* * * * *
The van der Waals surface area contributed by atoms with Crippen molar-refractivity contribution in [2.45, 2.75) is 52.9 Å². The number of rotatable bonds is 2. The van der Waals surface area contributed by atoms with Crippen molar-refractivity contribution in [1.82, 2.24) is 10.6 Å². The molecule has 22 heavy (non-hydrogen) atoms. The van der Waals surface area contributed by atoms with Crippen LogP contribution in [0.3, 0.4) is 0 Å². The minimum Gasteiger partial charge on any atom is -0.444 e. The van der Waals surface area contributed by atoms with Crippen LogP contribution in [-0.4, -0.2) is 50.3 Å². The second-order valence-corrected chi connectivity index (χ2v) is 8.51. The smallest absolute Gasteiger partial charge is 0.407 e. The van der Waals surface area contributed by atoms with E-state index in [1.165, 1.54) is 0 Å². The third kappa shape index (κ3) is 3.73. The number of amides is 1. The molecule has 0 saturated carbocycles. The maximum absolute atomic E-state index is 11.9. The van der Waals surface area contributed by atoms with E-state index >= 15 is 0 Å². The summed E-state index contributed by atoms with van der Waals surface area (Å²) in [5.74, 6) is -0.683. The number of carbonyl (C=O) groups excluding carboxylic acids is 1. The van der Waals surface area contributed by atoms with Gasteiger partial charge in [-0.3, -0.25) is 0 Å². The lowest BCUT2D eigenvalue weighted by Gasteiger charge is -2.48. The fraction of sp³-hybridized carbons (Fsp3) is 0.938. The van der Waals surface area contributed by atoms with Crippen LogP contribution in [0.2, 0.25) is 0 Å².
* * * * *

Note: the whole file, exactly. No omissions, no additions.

The van der Waals surface area contributed by atoms with Crippen molar-refractivity contribution in [2.45, 2.75) is 52.9 Å². The number of rotatable bonds is 2. The van der Waals surface area contributed by atoms with Crippen molar-refractivity contribution in [1.82, 2.24) is 10.6 Å². The molecule has 22 heavy (non-hydrogen) atoms. The van der Waals surface area contributed by atoms with Crippen LogP contribution in [0.3, 0.4) is 0 Å². The minimum Gasteiger partial charge on any atom is -0.444 e. The van der Waals surface area contributed by atoms with Crippen LogP contribution in [-0.4, -0.2) is 50.3 Å². The second-order valence-corrected chi connectivity index (χ2v) is 8.51. The smallest absolute Gasteiger partial charge is 0.407 e. The van der Waals surface area contributed by atoms with E-state index in [1.165, 1.54) is 0 Å². The third kappa shape index (κ3) is 3.73. The number of amides is 1. The molecule has 0 saturated carbocycles. The maximum absolute atomic E-state index is 11.9. The van der Waals surface area contributed by atoms with E-state index >= 15 is 0 Å². The summed E-state index contributed by atoms with van der Waals surface area (Å²) in [5.74, 6) is -0.683. The number of carbonyl (C=O) groups excluding carboxylic acids is 1. The van der Waals surface area contributed by atoms with Gasteiger partial charge in [-0.3, -0.25) is 0 Å². The lowest BCUT2D eigenvalue weighted by Gasteiger charge is -2.48. The fraction of sp³-hybridized carbons (Fsp3) is 0.938. The van der Waals surface area contributed by atoms with Crippen LogP contribution in [0.2, 0.25) is 0 Å².